I’m going on another road trip this week, taking my kids to Western New York to see family. The last time we did this trip, last month, we did it in a loaner from the GM Northeast Team. I don’t like to test drive vehicles in NYC unless they’re the type I would actually consider buying while living in Brooklyn, and I’ll say up-front that I would never buy the Acadia or a similarly-sized vehicle while living in the city. But that didn’t stop me from loving it.
My view of anything larger than a station wagon changed when I discovered crossovers: built on a car platform, they generally have less ground clearance than SUVs, and don’t make me feel like I’m driving a tank. The Acadia I was given for a week to test out was configured as a seven-seater, with bucket seats in the first and second rows and a bench seat in the back.
I have two kids who do nothing but get on each other’s nerves when in close quarters, and I can not overstate the importance on a road trip of having separate rows for them. They couldn’t touch each other, or get in each other’s space, and that cut out 75% of the problem right there. I’m not a great lover of road trips, but if I could take a few more without listening to the kids fight, I could become a fan.
Aside from the seating, my favorite thing about the Acadia was the entertainment and navigation system. It was genius. I put a DVD in for the kids to watch on the screen that folds down from the roof, and they plugged their own headphones into the back of my center armrest (which also held their heat and ac controls). They were able to adjust their volume, plus fast forward, rewind, and pause their movie (there was a remote, but we couldn’t get it to work, even after changing the batteries; same with the one set of wireless headphones and the regular two-prong plug outlet; great features as long as they’re working).
Once their movie was up and running, I switched on the navigation system, and for the rest of the ride kept my screen split between the satellite radio and the map. However, I didn’t have to take my eyes off of the road to know where my next turn was or what song was playing, because that information was projected onto the windshield! Seriously, it was the best thing ever. It wasn’t distracting in the least, and gave me all the information I needed. Combined with the intuitive controls right on the steering wheel, I was able to navigate and change stations without getting distracted.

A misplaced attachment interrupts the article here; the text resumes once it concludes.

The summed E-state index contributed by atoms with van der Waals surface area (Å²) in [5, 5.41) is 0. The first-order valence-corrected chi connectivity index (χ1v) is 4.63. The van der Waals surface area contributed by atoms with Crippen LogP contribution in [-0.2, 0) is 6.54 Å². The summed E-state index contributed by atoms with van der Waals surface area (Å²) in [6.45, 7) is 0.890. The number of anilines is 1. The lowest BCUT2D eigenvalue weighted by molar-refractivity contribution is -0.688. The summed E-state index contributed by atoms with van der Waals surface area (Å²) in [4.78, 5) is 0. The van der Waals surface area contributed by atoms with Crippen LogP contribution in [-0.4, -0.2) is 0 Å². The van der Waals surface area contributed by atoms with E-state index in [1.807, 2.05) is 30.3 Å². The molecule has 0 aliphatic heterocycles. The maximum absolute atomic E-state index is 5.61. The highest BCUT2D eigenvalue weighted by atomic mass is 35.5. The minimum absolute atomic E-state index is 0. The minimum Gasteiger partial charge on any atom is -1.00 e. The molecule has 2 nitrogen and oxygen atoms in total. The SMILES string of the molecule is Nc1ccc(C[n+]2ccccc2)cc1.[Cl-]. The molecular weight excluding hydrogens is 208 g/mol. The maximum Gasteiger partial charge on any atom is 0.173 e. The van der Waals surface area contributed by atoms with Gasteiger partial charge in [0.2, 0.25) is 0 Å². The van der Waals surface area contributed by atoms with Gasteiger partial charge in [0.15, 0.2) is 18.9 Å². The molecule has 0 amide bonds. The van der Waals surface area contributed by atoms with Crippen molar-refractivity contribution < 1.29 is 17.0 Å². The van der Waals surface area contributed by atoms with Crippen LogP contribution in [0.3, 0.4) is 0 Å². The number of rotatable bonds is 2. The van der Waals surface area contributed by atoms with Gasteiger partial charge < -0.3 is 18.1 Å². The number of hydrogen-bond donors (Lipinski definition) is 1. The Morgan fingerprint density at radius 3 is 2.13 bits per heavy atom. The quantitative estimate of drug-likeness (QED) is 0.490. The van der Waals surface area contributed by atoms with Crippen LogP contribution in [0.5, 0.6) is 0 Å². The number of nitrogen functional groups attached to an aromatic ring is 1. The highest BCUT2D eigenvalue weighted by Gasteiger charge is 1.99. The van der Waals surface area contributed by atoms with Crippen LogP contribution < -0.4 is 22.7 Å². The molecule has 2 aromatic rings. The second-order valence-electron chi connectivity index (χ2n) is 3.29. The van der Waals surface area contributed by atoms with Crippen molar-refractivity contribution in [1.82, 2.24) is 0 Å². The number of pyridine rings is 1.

I feel conflicted complimenting the way the Acadia handled bluetooth phone pairing, because I’m generally against talking on a phone while driving, whether it’s hands-free or not. (I tend to confine mine to calls from my husband, since he knows I’m driving and I don’t have to use any of my attention to keep up a normal flow of conversation.) But I think I’m fighting a losing battle on that one, so if you’re going to have phones pair with car speaker systems, make sure they do it as well as the Acadia does. I paired my phone once, and that was it. Every time I got into the car it was paired, and when I did get a call I could answer it and end it with steering wheel buttons. The sound was very clear, and my kids were able to continue talking quietly in the back without messing up my call.
The Acadia had other, smaller conveniences that really added to my appreciation of this vehicle. The driver’s side seat can remember two different settings, so that once I set the mirrors and seat position, my husband would have been able to get in and set his own. The side mirrors also folded up with the touch of a button, very important when street parking.
The cargo area fit our suitcases no problem with all three rows of seats in use on the way to Buffalo, but if you need more space, you’ve got it – in many combinations. Putting all of the seats flat took me well under a minute, by myself.
On our trip home I had a lot of stuff to bring, but I still didn’t want the kids to sit in the same row, so we folded down only what we needed to, being careful to place things so that they wouldn’t slide on to the kids if I made an enthusiastic turn. It’s a little hard to see, but Jake is sitting in the 2nd row, and Fiona is sitting in the 3rd. And as the picture clearly shows, you can fit one of those big Rubbermaid containers behind the third row of seats. Naturally, you can open and close the trunk with the push of a button, adding another layer of convenience.
As far as safety goes, it had everything you’d expect, plus a couple of things that should be mandatory on every large vehicle: a back-up camera, and a loud beep whenever anything was directly behind me and I was backing up.
This was a fantastic car to drive, and if I didn’t live in Brooklyn it would definitely be on my shortlist. Watch the video below to see some of the features in action.
Originally posted on Selfish Mom. All opinions expressed on this website come straight from Amy unless otherwise noted. This post has a Compensation Level of 1. Please visit Amy’s Full Disclosure page for more information.